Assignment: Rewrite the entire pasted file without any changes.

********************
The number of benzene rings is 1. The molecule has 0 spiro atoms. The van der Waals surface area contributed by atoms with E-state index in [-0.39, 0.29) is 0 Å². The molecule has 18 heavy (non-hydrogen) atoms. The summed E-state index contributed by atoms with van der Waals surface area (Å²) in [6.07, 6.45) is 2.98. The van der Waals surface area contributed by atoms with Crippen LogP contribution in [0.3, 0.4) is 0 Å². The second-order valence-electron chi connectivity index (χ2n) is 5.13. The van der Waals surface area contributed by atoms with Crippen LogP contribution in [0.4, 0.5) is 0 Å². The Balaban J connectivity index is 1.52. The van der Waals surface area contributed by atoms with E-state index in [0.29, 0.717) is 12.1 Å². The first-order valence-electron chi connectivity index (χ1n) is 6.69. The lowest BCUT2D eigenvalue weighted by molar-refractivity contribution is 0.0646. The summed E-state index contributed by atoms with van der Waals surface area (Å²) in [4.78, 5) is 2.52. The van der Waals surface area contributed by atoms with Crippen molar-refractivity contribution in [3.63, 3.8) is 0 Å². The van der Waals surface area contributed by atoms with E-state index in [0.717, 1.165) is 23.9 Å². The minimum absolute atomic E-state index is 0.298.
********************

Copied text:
The number of benzene rings is 1. The molecule has 0 spiro atoms. The van der Waals surface area contributed by atoms with E-state index in [-0.39, 0.29) is 0 Å². The molecule has 18 heavy (non-hydrogen) atoms. The summed E-state index contributed by atoms with van der Waals surface area (Å²) in [6.07, 6.45) is 2.98. The van der Waals surface area contributed by atoms with Crippen LogP contribution in [0.3, 0.4) is 0 Å². The second-order valence-electron chi connectivity index (χ2n) is 5.13. The van der Waals surface area contributed by atoms with Crippen LogP contribution in [0.4, 0.5) is 0 Å². The Balaban J connectivity index is 1.52. The van der Waals surface area contributed by atoms with E-state index in [0.29, 0.717) is 12.1 Å². The first-order valence-electron chi connectivity index (χ1n) is 6.69. The lowest BCUT2D eigenvalue weighted by molar-refractivity contribution is 0.0646. The summed E-state index contributed by atoms with van der Waals surface area (Å²) in [4.78, 5) is 2.52. The van der Waals surface area contributed by atoms with Crippen molar-refractivity contribution in [3.63, 3.8) is 0 Å². The van der Waals surface area contributed by atoms with E-state index in [0.717, 1.165) is 23.9 Å². The minimum absolute atomic E-state index is 0.298.